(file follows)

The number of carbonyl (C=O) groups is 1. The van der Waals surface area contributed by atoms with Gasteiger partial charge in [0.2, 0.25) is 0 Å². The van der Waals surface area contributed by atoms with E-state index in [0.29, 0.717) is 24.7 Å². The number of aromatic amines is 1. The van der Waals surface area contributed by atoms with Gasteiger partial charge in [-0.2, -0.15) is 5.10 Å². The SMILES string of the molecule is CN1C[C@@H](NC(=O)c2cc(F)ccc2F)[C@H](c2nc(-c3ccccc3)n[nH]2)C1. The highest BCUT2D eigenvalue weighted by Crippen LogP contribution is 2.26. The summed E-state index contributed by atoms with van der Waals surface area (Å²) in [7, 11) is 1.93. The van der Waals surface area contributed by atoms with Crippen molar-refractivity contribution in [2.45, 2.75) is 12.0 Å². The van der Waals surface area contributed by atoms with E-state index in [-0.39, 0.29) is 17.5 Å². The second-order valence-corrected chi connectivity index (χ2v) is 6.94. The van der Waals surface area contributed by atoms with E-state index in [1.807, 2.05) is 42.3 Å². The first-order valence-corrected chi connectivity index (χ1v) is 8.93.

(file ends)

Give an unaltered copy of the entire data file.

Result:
The number of carbonyl (C=O) groups is 1. The van der Waals surface area contributed by atoms with Gasteiger partial charge in [0.2, 0.25) is 0 Å². The van der Waals surface area contributed by atoms with E-state index in [0.29, 0.717) is 24.7 Å². The number of aromatic amines is 1. The van der Waals surface area contributed by atoms with Gasteiger partial charge in [-0.2, -0.15) is 5.10 Å². The SMILES string of the molecule is CN1C[C@@H](NC(=O)c2cc(F)ccc2F)[C@H](c2nc(-c3ccccc3)n[nH]2)C1. The highest BCUT2D eigenvalue weighted by Crippen LogP contribution is 2.26. The summed E-state index contributed by atoms with van der Waals surface area (Å²) in [7, 11) is 1.93. The van der Waals surface area contributed by atoms with Crippen molar-refractivity contribution in [2.45, 2.75) is 12.0 Å². The van der Waals surface area contributed by atoms with E-state index in [-0.39, 0.29) is 17.5 Å². The second-order valence-corrected chi connectivity index (χ2v) is 6.94. The van der Waals surface area contributed by atoms with E-state index in [1.807, 2.05) is 42.3 Å². The first-order valence-corrected chi connectivity index (χ1v) is 8.93.